I have treated thousands of patients throughout my career, and in some regard, every day is different. Each patient requires personal attention to help them in the best way possible.

My team and I do everything in our power to try and customize the care given to each person. This is the only way to truly and positively affect a patient’s hearing and, most importantly, their lifestyle.

However, since I have been doing this for so long, I have noticed some common concerns that often arise more than others. It’s human nature to wonder about the same things, as we all have the same goal of leading a happy life.

Here, I have compiled the most common inquiries about hearing aids. With technology progressing faster each day, it can be hard to keep up with all hearing aid companies’ offerings. Let us do the work for you and check out my responses to patients’ questions.

What Is The Benefit Of Hearing Aids?

Multiple studies show that hearing aids help treat hearing loss in ways beyond just hearing sounds. Besides making your communication easier and less stressful, good hearing is helpful in preventing other health issues such as cognitive decline, memory loss, and dementia.

Good hearing is needed for our balance system, our mental health, and our blood pressure.

Healthy hearing also can affect our social lives without us even knowing it. Hearing aids allow people to get back to activities and events that they may have been avoiding recently.

It can be hard to attend a dinner if you know you’re going to be asking people to repeat themselves all the time. It can also be difficult to pretend you heard something even though you didn’t.

Am I Too Young To Need Hearing Aids?

Hearing aids can often be associated with getting older, but it is not always the case.

Occupational and recreational noise exposure, accident, illness, injury, and genetics can all play a part in hearing loss. There is no particular age where hearing aids are recommended – they are designed for anyone experiencing a hearing loss and who wants to improve their quality of life.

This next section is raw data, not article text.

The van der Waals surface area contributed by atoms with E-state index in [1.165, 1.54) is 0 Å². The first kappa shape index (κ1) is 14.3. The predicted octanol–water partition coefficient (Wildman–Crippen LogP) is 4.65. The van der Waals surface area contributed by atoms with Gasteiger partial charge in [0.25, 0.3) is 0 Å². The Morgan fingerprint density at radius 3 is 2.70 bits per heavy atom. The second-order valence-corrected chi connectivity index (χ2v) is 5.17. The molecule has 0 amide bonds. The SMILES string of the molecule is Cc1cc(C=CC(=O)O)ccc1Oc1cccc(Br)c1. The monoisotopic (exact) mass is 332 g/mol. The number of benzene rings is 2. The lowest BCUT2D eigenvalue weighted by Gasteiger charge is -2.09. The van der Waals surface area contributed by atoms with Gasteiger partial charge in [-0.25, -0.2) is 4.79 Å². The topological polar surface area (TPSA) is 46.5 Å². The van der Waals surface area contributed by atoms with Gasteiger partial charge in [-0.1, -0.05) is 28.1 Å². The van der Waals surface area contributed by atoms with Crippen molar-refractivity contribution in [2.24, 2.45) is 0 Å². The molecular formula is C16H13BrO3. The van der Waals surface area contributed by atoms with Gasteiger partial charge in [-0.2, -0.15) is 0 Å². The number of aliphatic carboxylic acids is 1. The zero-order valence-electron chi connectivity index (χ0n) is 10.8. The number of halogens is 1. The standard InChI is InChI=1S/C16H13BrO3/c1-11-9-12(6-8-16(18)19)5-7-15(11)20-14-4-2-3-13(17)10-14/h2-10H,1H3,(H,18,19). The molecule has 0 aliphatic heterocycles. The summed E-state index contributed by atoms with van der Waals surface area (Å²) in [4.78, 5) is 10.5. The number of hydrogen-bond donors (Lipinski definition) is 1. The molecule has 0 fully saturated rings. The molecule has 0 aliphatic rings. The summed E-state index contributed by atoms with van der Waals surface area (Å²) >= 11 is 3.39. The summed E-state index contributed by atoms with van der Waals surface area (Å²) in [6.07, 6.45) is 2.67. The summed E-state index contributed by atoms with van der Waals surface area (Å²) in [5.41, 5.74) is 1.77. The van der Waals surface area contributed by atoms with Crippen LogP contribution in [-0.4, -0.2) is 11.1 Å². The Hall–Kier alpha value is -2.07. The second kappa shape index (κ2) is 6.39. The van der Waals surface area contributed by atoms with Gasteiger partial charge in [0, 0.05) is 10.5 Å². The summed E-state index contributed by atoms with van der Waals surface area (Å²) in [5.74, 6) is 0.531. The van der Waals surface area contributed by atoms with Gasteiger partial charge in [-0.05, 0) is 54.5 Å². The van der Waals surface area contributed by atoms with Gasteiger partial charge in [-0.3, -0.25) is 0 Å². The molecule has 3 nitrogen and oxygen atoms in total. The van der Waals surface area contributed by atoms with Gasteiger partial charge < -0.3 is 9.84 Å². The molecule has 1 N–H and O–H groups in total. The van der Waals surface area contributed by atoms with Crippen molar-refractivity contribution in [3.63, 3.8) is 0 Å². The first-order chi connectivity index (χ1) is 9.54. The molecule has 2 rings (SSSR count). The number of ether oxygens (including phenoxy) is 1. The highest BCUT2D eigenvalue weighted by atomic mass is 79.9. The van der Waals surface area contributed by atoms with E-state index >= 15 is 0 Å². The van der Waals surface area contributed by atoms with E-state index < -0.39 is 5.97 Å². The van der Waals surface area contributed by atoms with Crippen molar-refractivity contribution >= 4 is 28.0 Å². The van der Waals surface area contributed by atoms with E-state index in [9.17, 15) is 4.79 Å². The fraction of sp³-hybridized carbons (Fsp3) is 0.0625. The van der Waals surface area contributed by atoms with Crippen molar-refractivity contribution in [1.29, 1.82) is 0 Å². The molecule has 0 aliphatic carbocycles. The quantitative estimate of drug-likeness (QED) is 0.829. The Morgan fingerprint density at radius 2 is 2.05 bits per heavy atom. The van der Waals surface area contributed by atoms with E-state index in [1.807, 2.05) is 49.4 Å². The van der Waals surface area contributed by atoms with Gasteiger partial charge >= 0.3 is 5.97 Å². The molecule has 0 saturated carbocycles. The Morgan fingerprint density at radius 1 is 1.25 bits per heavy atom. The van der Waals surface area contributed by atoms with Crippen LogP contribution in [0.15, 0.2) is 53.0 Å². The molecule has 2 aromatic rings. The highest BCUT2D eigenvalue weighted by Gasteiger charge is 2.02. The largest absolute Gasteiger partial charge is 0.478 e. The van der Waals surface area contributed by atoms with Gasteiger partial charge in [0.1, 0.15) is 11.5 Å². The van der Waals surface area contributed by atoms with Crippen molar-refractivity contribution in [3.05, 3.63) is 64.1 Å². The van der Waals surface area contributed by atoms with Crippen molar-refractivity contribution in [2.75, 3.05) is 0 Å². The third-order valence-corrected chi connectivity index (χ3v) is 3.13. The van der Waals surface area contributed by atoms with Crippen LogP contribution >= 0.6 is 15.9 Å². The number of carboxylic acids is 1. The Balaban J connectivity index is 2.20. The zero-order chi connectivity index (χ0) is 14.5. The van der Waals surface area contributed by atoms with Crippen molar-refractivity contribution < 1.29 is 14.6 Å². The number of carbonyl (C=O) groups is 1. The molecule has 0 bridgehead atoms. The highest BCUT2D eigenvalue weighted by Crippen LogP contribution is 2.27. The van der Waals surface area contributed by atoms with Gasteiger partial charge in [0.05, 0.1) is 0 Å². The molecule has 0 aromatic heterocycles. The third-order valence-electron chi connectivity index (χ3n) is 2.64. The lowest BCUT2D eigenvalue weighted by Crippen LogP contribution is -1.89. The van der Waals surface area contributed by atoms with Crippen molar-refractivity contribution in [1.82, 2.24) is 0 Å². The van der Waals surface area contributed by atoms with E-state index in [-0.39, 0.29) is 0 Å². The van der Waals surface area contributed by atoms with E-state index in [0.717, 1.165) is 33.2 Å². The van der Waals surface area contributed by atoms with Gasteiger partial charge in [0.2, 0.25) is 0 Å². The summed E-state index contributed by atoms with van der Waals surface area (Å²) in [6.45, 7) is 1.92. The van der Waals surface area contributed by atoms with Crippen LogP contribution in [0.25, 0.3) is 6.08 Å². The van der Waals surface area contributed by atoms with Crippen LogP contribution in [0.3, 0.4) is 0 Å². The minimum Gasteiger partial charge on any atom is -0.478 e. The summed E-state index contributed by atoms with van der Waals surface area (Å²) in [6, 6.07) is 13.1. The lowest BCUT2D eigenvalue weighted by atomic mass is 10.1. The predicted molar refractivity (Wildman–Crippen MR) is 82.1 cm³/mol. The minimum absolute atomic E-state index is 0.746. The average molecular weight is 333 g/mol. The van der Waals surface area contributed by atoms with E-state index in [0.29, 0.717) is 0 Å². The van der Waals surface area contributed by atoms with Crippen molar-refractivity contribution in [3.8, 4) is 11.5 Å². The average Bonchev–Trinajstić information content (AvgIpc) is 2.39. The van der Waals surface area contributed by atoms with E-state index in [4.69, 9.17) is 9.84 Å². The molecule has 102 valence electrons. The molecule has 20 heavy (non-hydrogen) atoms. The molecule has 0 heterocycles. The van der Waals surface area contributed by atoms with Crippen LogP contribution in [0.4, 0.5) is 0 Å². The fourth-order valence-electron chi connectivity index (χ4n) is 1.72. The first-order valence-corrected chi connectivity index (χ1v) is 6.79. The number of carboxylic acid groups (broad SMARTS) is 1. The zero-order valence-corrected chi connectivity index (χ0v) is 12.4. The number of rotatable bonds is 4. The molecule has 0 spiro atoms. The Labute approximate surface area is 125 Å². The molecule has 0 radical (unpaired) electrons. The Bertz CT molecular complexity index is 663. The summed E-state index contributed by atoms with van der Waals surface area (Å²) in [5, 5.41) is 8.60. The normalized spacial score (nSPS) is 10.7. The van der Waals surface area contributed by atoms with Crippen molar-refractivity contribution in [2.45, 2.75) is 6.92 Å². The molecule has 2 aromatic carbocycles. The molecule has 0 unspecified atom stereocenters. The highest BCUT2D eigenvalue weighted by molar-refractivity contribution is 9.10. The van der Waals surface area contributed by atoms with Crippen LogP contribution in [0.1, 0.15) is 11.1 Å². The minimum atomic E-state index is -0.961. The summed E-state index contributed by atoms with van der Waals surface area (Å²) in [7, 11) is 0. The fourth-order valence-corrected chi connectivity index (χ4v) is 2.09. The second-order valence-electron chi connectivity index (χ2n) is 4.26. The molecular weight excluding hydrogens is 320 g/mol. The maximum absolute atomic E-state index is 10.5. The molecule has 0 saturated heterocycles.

The only way to honestly know if you need hearing aids is to get a comprehensive hearing assessment done. This test gives us a detailed blueprint of how you hear and what may be going wrong.

Only after a hearing test is administered can we start looking at remedies. Hearing loss does not know your age, nor does it care.

Do I Need To Get Two Hearing Aids?

Yes. If you have a symmetrical hearing loss, two hearing aids are always recommended. Each ear can have their own levels of health and, as such, need to be treated separately. If both your legs are broken, you wouldn’t put a cast on just one.

Aiding only one ear can lead to imbalance as well. It can decrease the function of understanding on the unaided side. Shifting all the hearing to one ear means your aided ear is taking on more than it should, and the unaided ear is not getting the exercise it needs to remain healthy.

Are Hearing Aid Features Complicated?

They don’t have to be complicated at all. Most hearing aids have many features that are automatic, meaning you don’t have to do anything at all to use them.

If you want to try using Bluetooth, it’s about as complicated as getting a new TV and learning the remote control. It might take a couple of tries, but before long, it’s easy.

Quality hearing aids offer excellent support. Many of the questions you have can easily be found online or in the manual that comes with your hearing aids. If you still have trouble, you can always bring them to us, and we can help you solve the problem.